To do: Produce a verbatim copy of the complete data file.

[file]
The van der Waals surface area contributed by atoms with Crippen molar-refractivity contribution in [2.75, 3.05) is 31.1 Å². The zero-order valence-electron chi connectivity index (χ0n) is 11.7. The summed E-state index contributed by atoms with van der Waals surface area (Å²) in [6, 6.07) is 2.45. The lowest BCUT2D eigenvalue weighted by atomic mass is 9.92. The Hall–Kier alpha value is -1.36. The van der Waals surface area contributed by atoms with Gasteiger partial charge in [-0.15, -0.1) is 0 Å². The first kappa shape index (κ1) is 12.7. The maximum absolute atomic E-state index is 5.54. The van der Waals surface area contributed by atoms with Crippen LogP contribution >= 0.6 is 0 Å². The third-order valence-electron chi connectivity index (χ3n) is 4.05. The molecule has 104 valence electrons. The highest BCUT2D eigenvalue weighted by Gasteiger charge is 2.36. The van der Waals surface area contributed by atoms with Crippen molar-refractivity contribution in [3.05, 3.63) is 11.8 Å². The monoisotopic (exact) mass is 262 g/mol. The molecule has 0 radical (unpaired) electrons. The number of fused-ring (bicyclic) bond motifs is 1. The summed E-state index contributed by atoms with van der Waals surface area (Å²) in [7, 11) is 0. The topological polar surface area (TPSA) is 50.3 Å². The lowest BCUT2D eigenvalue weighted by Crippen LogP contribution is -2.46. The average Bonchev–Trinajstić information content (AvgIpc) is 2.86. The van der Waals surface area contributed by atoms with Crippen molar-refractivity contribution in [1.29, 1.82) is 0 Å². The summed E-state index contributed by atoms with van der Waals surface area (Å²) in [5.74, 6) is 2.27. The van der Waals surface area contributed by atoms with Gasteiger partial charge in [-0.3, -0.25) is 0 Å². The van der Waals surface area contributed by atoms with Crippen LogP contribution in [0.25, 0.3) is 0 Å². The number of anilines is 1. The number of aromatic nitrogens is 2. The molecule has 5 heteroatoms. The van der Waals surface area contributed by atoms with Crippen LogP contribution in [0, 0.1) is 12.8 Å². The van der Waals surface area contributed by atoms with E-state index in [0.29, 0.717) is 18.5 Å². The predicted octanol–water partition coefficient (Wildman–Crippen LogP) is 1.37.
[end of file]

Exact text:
The van der Waals surface area contributed by atoms with Crippen molar-refractivity contribution in [2.75, 3.05) is 31.1 Å². The zero-order valence-electron chi connectivity index (χ0n) is 11.7. The summed E-state index contributed by atoms with van der Waals surface area (Å²) in [6, 6.07) is 2.45. The lowest BCUT2D eigenvalue weighted by atomic mass is 9.92. The Hall–Kier alpha value is -1.36. The van der Waals surface area contributed by atoms with Gasteiger partial charge in [-0.15, -0.1) is 0 Å². The first kappa shape index (κ1) is 12.7. The maximum absolute atomic E-state index is 5.54. The van der Waals surface area contributed by atoms with Crippen LogP contribution >= 0.6 is 0 Å². The third-order valence-electron chi connectivity index (χ3n) is 4.05. The molecule has 104 valence electrons. The highest BCUT2D eigenvalue weighted by Gasteiger charge is 2.36. The van der Waals surface area contributed by atoms with Crippen molar-refractivity contribution in [3.05, 3.63) is 11.8 Å². The monoisotopic (exact) mass is 262 g/mol. The molecule has 0 radical (unpaired) electrons. The number of fused-ring (bicyclic) bond motifs is 1. The summed E-state index contributed by atoms with van der Waals surface area (Å²) in [7, 11) is 0. The topological polar surface area (TPSA) is 50.3 Å². The lowest BCUT2D eigenvalue weighted by Crippen LogP contribution is -2.46. The average Bonchev–Trinajstić information content (AvgIpc) is 2.86. The van der Waals surface area contributed by atoms with Crippen molar-refractivity contribution in [1.29, 1.82) is 0 Å². The summed E-state index contributed by atoms with van der Waals surface area (Å²) in [5.74, 6) is 2.27. The van der Waals surface area contributed by atoms with Gasteiger partial charge in [-0.3, -0.25) is 0 Å². The van der Waals surface area contributed by atoms with Crippen LogP contribution in [0.25, 0.3) is 0 Å². The number of anilines is 1. The number of aromatic nitrogens is 2. The molecule has 5 heteroatoms. The van der Waals surface area contributed by atoms with Crippen LogP contribution in [0, 0.1) is 12.8 Å². The van der Waals surface area contributed by atoms with E-state index in [0.29, 0.717) is 18.5 Å². The predicted octanol–water partition coefficient (Wildman–Crippen LogP) is 1.37.